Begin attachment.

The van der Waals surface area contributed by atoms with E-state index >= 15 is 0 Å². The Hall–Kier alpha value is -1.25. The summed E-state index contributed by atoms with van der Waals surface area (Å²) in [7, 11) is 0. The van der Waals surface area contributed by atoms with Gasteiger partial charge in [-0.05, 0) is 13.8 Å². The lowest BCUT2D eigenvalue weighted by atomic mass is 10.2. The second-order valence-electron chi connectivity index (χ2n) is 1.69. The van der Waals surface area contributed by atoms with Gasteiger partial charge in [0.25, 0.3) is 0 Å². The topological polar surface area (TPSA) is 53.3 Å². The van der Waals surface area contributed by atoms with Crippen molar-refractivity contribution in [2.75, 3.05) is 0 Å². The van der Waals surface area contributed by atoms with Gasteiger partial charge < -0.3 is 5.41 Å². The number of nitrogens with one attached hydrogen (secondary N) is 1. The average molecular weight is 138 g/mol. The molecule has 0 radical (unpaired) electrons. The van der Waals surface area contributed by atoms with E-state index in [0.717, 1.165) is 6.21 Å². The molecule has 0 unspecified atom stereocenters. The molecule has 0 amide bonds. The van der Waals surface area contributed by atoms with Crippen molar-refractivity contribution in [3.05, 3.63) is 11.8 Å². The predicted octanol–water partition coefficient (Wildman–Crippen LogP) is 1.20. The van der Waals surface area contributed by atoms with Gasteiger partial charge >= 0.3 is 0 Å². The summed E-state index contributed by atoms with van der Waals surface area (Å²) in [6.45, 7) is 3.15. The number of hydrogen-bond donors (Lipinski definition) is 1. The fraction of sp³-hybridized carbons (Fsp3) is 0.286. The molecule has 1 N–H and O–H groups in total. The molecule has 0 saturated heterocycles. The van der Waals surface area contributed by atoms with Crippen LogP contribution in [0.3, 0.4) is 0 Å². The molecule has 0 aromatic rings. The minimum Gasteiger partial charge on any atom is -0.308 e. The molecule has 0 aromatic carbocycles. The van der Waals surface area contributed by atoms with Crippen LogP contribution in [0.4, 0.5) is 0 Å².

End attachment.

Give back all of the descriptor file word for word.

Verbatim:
The van der Waals surface area contributed by atoms with E-state index >= 15 is 0 Å². The Hall–Kier alpha value is -1.25. The summed E-state index contributed by atoms with van der Waals surface area (Å²) in [7, 11) is 0. The van der Waals surface area contributed by atoms with Gasteiger partial charge in [-0.05, 0) is 13.8 Å². The lowest BCUT2D eigenvalue weighted by atomic mass is 10.2. The second-order valence-electron chi connectivity index (χ2n) is 1.69. The van der Waals surface area contributed by atoms with Gasteiger partial charge in [0.25, 0.3) is 0 Å². The topological polar surface area (TPSA) is 53.3 Å². The van der Waals surface area contributed by atoms with Crippen molar-refractivity contribution in [2.75, 3.05) is 0 Å². The van der Waals surface area contributed by atoms with Gasteiger partial charge < -0.3 is 5.41 Å². The number of nitrogens with one attached hydrogen (secondary N) is 1. The average molecular weight is 138 g/mol. The molecule has 0 radical (unpaired) electrons. The van der Waals surface area contributed by atoms with E-state index in [0.717, 1.165) is 6.21 Å². The molecule has 0 unspecified atom stereocenters. The molecule has 0 amide bonds. The van der Waals surface area contributed by atoms with Crippen molar-refractivity contribution in [3.05, 3.63) is 11.8 Å². The predicted octanol–water partition coefficient (Wildman–Crippen LogP) is 1.20. The van der Waals surface area contributed by atoms with Gasteiger partial charge >= 0.3 is 0 Å². The summed E-state index contributed by atoms with van der Waals surface area (Å²) in [6.45, 7) is 3.15. The number of hydrogen-bond donors (Lipinski definition) is 1. The fraction of sp³-hybridized carbons (Fsp3) is 0.286. The molecule has 1 N–H and O–H groups in total. The molecule has 0 saturated heterocycles. The van der Waals surface area contributed by atoms with Crippen LogP contribution in [0.3, 0.4) is 0 Å². The molecule has 0 aromatic rings. The minimum Gasteiger partial charge on any atom is -0.308 e. The molecule has 0 aromatic carbocycles. The van der Waals surface area contributed by atoms with Crippen LogP contribution in [0.4, 0.5) is 0 Å².